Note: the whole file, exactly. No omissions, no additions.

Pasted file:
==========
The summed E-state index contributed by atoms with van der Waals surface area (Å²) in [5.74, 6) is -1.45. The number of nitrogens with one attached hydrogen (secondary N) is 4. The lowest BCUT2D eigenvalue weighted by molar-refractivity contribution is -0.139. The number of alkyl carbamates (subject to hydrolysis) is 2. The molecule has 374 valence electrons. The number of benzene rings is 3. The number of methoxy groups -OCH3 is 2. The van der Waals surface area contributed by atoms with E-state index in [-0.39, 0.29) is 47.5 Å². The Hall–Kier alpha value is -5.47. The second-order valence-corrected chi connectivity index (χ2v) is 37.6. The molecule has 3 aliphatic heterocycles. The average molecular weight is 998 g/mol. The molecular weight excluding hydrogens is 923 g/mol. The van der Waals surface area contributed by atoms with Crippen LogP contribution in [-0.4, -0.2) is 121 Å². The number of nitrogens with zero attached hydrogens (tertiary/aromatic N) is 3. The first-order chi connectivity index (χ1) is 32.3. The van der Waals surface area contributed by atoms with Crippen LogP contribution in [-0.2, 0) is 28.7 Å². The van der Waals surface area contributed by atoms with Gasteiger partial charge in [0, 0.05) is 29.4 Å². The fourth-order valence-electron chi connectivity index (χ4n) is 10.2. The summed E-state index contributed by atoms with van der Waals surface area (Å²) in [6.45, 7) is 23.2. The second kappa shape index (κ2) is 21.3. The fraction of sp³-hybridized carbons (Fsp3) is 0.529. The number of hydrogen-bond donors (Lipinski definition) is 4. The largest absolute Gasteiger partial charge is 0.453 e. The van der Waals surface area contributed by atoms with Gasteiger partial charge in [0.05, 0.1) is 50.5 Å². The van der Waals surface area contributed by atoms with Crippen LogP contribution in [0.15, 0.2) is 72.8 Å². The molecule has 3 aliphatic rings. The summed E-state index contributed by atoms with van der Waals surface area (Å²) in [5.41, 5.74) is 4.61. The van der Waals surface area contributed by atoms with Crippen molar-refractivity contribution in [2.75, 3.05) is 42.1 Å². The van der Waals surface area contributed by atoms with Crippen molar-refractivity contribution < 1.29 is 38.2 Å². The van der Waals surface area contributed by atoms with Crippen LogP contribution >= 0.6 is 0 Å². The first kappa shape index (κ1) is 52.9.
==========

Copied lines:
The summed E-state index contributed by atoms with van der Waals surface area (Å²) in [5.74, 6) is -1.45. The number of nitrogens with one attached hydrogen (secondary N) is 4. The lowest BCUT2D eigenvalue weighted by molar-refractivity contribution is -0.139. The number of alkyl carbamates (subject to hydrolysis) is 2. The molecule has 374 valence electrons. The number of benzene rings is 3. The number of methoxy groups -OCH3 is 2. The van der Waals surface area contributed by atoms with E-state index in [-0.39, 0.29) is 47.5 Å². The Hall–Kier alpha value is -5.47. The second-order valence-corrected chi connectivity index (χ2v) is 37.6. The molecule has 3 aliphatic heterocycles. The average molecular weight is 998 g/mol. The molecular weight excluding hydrogens is 923 g/mol. The van der Waals surface area contributed by atoms with Crippen LogP contribution in [-0.4, -0.2) is 121 Å². The number of nitrogens with zero attached hydrogens (tertiary/aromatic N) is 3. The first-order chi connectivity index (χ1) is 32.3. The van der Waals surface area contributed by atoms with Crippen LogP contribution in [-0.2, 0) is 28.7 Å². The van der Waals surface area contributed by atoms with Gasteiger partial charge in [0, 0.05) is 29.4 Å². The fourth-order valence-electron chi connectivity index (χ4n) is 10.2. The summed E-state index contributed by atoms with van der Waals surface area (Å²) in [6.45, 7) is 23.2. The second kappa shape index (κ2) is 21.3. The fraction of sp³-hybridized carbons (Fsp3) is 0.529. The number of hydrogen-bond donors (Lipinski definition) is 4. The largest absolute Gasteiger partial charge is 0.453 e. The van der Waals surface area contributed by atoms with Gasteiger partial charge in [0.05, 0.1) is 50.5 Å². The van der Waals surface area contributed by atoms with Crippen LogP contribution in [0.15, 0.2) is 72.8 Å². The molecule has 3 aliphatic rings. The summed E-state index contributed by atoms with van der Waals surface area (Å²) in [5.41, 5.74) is 4.61. The van der Waals surface area contributed by atoms with Crippen molar-refractivity contribution in [2.75, 3.05) is 42.1 Å². The van der Waals surface area contributed by atoms with Crippen molar-refractivity contribution < 1.29 is 38.2 Å². The van der Waals surface area contributed by atoms with Crippen LogP contribution >= 0.6 is 0 Å². The first kappa shape index (κ1) is 52.9.